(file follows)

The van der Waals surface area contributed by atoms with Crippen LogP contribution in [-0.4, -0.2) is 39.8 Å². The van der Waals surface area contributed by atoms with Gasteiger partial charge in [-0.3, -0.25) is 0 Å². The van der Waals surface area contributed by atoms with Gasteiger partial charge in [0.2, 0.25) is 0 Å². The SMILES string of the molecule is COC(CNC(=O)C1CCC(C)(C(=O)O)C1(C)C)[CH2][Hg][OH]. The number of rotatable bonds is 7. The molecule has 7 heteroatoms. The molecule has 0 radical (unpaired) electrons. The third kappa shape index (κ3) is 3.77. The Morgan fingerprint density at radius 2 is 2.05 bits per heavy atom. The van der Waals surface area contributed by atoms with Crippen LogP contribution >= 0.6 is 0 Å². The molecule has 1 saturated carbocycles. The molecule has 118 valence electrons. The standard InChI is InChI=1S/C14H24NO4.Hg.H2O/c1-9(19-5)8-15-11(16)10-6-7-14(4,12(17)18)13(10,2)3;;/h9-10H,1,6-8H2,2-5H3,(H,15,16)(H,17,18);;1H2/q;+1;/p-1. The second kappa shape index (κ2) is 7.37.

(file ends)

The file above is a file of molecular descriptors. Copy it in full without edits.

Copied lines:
The van der Waals surface area contributed by atoms with Crippen LogP contribution in [-0.4, -0.2) is 39.8 Å². The van der Waals surface area contributed by atoms with Gasteiger partial charge in [-0.3, -0.25) is 0 Å². The van der Waals surface area contributed by atoms with Gasteiger partial charge in [0.2, 0.25) is 0 Å². The SMILES string of the molecule is COC(CNC(=O)C1CCC(C)(C(=O)O)C1(C)C)[CH2][Hg][OH]. The number of rotatable bonds is 7. The molecule has 7 heteroatoms. The molecule has 0 radical (unpaired) electrons. The third kappa shape index (κ3) is 3.77. The Morgan fingerprint density at radius 2 is 2.05 bits per heavy atom. The van der Waals surface area contributed by atoms with Crippen LogP contribution >= 0.6 is 0 Å². The molecule has 1 saturated carbocycles. The molecule has 118 valence electrons. The standard InChI is InChI=1S/C14H24NO4.Hg.H2O/c1-9(19-5)8-15-11(16)10-6-7-14(4,12(17)18)13(10,2)3;;/h9-10H,1,6-8H2,2-5H3,(H,15,16)(H,17,18);;1H2/q;+1;/p-1. The second kappa shape index (κ2) is 7.37.